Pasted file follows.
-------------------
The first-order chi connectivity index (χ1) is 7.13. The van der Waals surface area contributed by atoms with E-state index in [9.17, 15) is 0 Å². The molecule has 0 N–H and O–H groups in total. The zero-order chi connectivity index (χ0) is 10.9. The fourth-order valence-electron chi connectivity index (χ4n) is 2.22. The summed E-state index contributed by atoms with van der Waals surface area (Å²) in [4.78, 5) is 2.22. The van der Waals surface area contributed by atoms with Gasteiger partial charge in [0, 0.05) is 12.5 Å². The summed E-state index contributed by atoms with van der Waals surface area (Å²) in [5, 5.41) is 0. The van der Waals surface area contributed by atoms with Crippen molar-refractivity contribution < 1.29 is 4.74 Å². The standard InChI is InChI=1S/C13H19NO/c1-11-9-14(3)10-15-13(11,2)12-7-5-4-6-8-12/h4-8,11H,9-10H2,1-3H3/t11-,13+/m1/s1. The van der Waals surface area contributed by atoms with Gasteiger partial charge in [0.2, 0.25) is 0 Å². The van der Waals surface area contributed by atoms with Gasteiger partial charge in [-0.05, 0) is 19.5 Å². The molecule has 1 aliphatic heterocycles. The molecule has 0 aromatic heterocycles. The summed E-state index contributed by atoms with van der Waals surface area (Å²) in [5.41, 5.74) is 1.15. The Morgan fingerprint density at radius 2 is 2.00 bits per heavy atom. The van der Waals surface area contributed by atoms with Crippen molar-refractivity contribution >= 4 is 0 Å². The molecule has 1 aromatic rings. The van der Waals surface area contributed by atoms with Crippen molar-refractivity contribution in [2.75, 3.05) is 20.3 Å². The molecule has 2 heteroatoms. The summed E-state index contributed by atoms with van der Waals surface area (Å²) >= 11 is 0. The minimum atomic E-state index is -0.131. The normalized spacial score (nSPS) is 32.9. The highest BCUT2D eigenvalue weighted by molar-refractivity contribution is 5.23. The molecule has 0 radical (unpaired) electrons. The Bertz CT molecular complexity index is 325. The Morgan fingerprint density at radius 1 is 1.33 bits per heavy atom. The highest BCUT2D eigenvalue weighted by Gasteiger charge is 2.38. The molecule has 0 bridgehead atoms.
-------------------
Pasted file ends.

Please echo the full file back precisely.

The first-order chi connectivity index (χ1) is 7.13. The van der Waals surface area contributed by atoms with E-state index in [9.17, 15) is 0 Å². The molecule has 0 N–H and O–H groups in total. The zero-order chi connectivity index (χ0) is 10.9. The fourth-order valence-electron chi connectivity index (χ4n) is 2.22. The summed E-state index contributed by atoms with van der Waals surface area (Å²) in [4.78, 5) is 2.22. The van der Waals surface area contributed by atoms with Gasteiger partial charge in [0, 0.05) is 12.5 Å². The summed E-state index contributed by atoms with van der Waals surface area (Å²) in [5, 5.41) is 0. The van der Waals surface area contributed by atoms with Crippen molar-refractivity contribution < 1.29 is 4.74 Å². The standard InChI is InChI=1S/C13H19NO/c1-11-9-14(3)10-15-13(11,2)12-7-5-4-6-8-12/h4-8,11H,9-10H2,1-3H3/t11-,13+/m1/s1. The van der Waals surface area contributed by atoms with Gasteiger partial charge in [0.2, 0.25) is 0 Å². The van der Waals surface area contributed by atoms with Gasteiger partial charge in [-0.05, 0) is 19.5 Å². The molecule has 1 aliphatic heterocycles. The molecule has 0 aromatic heterocycles. The summed E-state index contributed by atoms with van der Waals surface area (Å²) in [5.41, 5.74) is 1.15. The Morgan fingerprint density at radius 2 is 2.00 bits per heavy atom. The van der Waals surface area contributed by atoms with Crippen molar-refractivity contribution >= 4 is 0 Å². The molecule has 1 aromatic rings. The van der Waals surface area contributed by atoms with Crippen molar-refractivity contribution in [2.75, 3.05) is 20.3 Å². The molecule has 2 heteroatoms. The summed E-state index contributed by atoms with van der Waals surface area (Å²) >= 11 is 0. The minimum atomic E-state index is -0.131. The normalized spacial score (nSPS) is 32.9. The highest BCUT2D eigenvalue weighted by molar-refractivity contribution is 5.23. The molecule has 0 radical (unpaired) electrons. The Bertz CT molecular complexity index is 325. The Morgan fingerprint density at radius 1 is 1.33 bits per heavy atom. The highest BCUT2D eigenvalue weighted by Gasteiger charge is 2.38. The molecule has 0 bridgehead atoms.